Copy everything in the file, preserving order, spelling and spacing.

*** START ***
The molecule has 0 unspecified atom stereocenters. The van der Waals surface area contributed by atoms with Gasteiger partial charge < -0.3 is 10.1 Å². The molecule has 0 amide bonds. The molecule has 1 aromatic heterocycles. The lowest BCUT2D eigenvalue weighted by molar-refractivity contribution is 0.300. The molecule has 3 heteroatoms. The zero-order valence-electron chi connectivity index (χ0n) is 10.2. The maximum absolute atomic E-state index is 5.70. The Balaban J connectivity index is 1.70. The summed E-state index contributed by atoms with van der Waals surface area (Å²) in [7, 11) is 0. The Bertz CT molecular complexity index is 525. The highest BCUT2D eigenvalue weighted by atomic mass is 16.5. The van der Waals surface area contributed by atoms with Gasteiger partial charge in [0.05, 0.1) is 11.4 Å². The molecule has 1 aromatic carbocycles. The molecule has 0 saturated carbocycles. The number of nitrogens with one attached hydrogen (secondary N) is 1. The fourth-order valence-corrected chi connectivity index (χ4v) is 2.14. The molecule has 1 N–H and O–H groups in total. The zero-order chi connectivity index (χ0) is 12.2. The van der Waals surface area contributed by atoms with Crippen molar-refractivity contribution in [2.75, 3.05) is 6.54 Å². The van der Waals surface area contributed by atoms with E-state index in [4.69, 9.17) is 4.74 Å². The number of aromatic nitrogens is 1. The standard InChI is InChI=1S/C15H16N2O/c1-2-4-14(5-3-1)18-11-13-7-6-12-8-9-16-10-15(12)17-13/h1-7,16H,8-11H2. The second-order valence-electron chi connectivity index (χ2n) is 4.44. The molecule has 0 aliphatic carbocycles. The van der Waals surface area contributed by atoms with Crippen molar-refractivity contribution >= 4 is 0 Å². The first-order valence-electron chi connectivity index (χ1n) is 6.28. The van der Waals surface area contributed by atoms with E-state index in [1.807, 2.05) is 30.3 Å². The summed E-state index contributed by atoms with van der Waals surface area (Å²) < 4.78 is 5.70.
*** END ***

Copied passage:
The molecule has 0 unspecified atom stereocenters. The van der Waals surface area contributed by atoms with Gasteiger partial charge < -0.3 is 10.1 Å². The molecule has 0 amide bonds. The molecule has 1 aromatic heterocycles. The lowest BCUT2D eigenvalue weighted by molar-refractivity contribution is 0.300. The molecule has 3 heteroatoms. The zero-order valence-electron chi connectivity index (χ0n) is 10.2. The maximum absolute atomic E-state index is 5.70. The Balaban J connectivity index is 1.70. The summed E-state index contributed by atoms with van der Waals surface area (Å²) in [7, 11) is 0. The Bertz CT molecular complexity index is 525. The highest BCUT2D eigenvalue weighted by atomic mass is 16.5. The van der Waals surface area contributed by atoms with Gasteiger partial charge in [0.05, 0.1) is 11.4 Å². The molecule has 1 aromatic carbocycles. The molecule has 0 saturated carbocycles. The number of nitrogens with one attached hydrogen (secondary N) is 1. The fourth-order valence-corrected chi connectivity index (χ4v) is 2.14. The molecule has 1 N–H and O–H groups in total. The zero-order chi connectivity index (χ0) is 12.2. The van der Waals surface area contributed by atoms with Crippen molar-refractivity contribution in [2.75, 3.05) is 6.54 Å². The van der Waals surface area contributed by atoms with E-state index in [4.69, 9.17) is 4.74 Å². The number of aromatic nitrogens is 1. The standard InChI is InChI=1S/C15H16N2O/c1-2-4-14(5-3-1)18-11-13-7-6-12-8-9-16-10-15(12)17-13/h1-7,16H,8-11H2. The second-order valence-electron chi connectivity index (χ2n) is 4.44. The molecule has 0 aliphatic carbocycles. The van der Waals surface area contributed by atoms with Crippen molar-refractivity contribution >= 4 is 0 Å². The first-order valence-electron chi connectivity index (χ1n) is 6.28. The van der Waals surface area contributed by atoms with E-state index in [1.807, 2.05) is 30.3 Å². The summed E-state index contributed by atoms with van der Waals surface area (Å²) < 4.78 is 5.70.